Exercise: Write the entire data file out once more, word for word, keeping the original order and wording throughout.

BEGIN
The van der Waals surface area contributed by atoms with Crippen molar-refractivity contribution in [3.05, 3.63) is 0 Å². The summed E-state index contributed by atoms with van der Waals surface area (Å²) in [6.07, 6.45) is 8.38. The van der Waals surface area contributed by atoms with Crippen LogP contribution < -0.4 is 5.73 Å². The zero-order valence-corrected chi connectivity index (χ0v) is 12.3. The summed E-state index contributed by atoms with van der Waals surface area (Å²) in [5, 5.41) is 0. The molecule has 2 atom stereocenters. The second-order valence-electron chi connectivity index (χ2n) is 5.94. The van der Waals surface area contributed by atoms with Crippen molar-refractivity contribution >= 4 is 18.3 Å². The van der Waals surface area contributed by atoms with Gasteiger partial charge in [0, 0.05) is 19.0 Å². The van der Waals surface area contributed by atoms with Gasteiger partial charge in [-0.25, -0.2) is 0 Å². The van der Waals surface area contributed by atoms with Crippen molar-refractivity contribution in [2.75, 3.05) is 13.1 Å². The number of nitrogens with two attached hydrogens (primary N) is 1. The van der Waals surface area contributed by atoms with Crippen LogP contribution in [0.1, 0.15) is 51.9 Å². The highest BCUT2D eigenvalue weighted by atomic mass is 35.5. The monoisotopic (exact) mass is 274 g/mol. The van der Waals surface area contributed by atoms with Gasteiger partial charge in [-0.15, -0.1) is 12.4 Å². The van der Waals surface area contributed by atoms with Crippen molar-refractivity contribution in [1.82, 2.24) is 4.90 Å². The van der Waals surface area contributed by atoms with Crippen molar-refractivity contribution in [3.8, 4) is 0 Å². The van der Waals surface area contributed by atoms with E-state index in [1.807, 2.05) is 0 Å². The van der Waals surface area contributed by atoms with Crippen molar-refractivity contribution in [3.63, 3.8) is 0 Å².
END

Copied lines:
The van der Waals surface area contributed by atoms with Crippen molar-refractivity contribution in [3.05, 3.63) is 0 Å². The summed E-state index contributed by atoms with van der Waals surface area (Å²) in [6.07, 6.45) is 8.38. The van der Waals surface area contributed by atoms with Crippen LogP contribution < -0.4 is 5.73 Å². The zero-order valence-corrected chi connectivity index (χ0v) is 12.3. The summed E-state index contributed by atoms with van der Waals surface area (Å²) in [5, 5.41) is 0. The molecule has 2 atom stereocenters. The second-order valence-electron chi connectivity index (χ2n) is 5.94. The van der Waals surface area contributed by atoms with Crippen molar-refractivity contribution >= 4 is 18.3 Å². The van der Waals surface area contributed by atoms with Gasteiger partial charge in [0, 0.05) is 19.0 Å². The van der Waals surface area contributed by atoms with Gasteiger partial charge in [-0.25, -0.2) is 0 Å². The van der Waals surface area contributed by atoms with Crippen molar-refractivity contribution in [2.75, 3.05) is 13.1 Å². The number of nitrogens with two attached hydrogens (primary N) is 1. The van der Waals surface area contributed by atoms with Crippen LogP contribution in [0.1, 0.15) is 51.9 Å². The highest BCUT2D eigenvalue weighted by atomic mass is 35.5. The monoisotopic (exact) mass is 274 g/mol. The van der Waals surface area contributed by atoms with Gasteiger partial charge in [-0.15, -0.1) is 12.4 Å². The van der Waals surface area contributed by atoms with Crippen molar-refractivity contribution in [1.82, 2.24) is 4.90 Å². The van der Waals surface area contributed by atoms with Crippen molar-refractivity contribution in [3.8, 4) is 0 Å². The van der Waals surface area contributed by atoms with E-state index in [1.807, 2.05) is 0 Å². The van der Waals surface area contributed by atoms with Crippen molar-refractivity contribution in [3.63, 3.8) is 0 Å².